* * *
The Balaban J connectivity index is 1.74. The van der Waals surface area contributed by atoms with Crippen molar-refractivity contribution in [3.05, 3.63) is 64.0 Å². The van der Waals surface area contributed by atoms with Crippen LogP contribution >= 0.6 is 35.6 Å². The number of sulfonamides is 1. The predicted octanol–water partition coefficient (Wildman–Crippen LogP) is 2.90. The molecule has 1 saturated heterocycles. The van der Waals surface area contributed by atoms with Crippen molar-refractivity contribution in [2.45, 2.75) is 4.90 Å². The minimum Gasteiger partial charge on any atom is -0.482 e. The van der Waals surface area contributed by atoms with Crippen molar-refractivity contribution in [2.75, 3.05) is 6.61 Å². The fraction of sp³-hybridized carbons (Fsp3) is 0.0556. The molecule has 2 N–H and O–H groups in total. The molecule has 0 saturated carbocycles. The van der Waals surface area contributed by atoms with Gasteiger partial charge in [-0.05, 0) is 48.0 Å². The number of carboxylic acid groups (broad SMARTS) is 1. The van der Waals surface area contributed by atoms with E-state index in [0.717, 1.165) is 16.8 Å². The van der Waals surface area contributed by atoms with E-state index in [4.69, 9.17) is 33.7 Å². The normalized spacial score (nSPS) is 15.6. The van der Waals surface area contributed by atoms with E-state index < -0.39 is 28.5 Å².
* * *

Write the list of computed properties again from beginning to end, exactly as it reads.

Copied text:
The Balaban J connectivity index is 1.74. The van der Waals surface area contributed by atoms with Crippen molar-refractivity contribution in [3.05, 3.63) is 64.0 Å². The van der Waals surface area contributed by atoms with Crippen LogP contribution >= 0.6 is 35.6 Å². The number of sulfonamides is 1. The predicted octanol–water partition coefficient (Wildman–Crippen LogP) is 2.90. The molecule has 1 saturated heterocycles. The van der Waals surface area contributed by atoms with Crippen molar-refractivity contribution in [2.45, 2.75) is 4.90 Å². The minimum Gasteiger partial charge on any atom is -0.482 e. The van der Waals surface area contributed by atoms with Crippen molar-refractivity contribution in [2.75, 3.05) is 6.61 Å². The fraction of sp³-hybridized carbons (Fsp3) is 0.0556. The molecule has 2 N–H and O–H groups in total. The molecule has 0 saturated carbocycles. The van der Waals surface area contributed by atoms with Gasteiger partial charge in [-0.05, 0) is 48.0 Å². The number of carboxylic acid groups (broad SMARTS) is 1. The van der Waals surface area contributed by atoms with E-state index in [0.717, 1.165) is 16.8 Å². The van der Waals surface area contributed by atoms with E-state index in [4.69, 9.17) is 33.7 Å². The normalized spacial score (nSPS) is 15.6. The van der Waals surface area contributed by atoms with E-state index < -0.39 is 28.5 Å².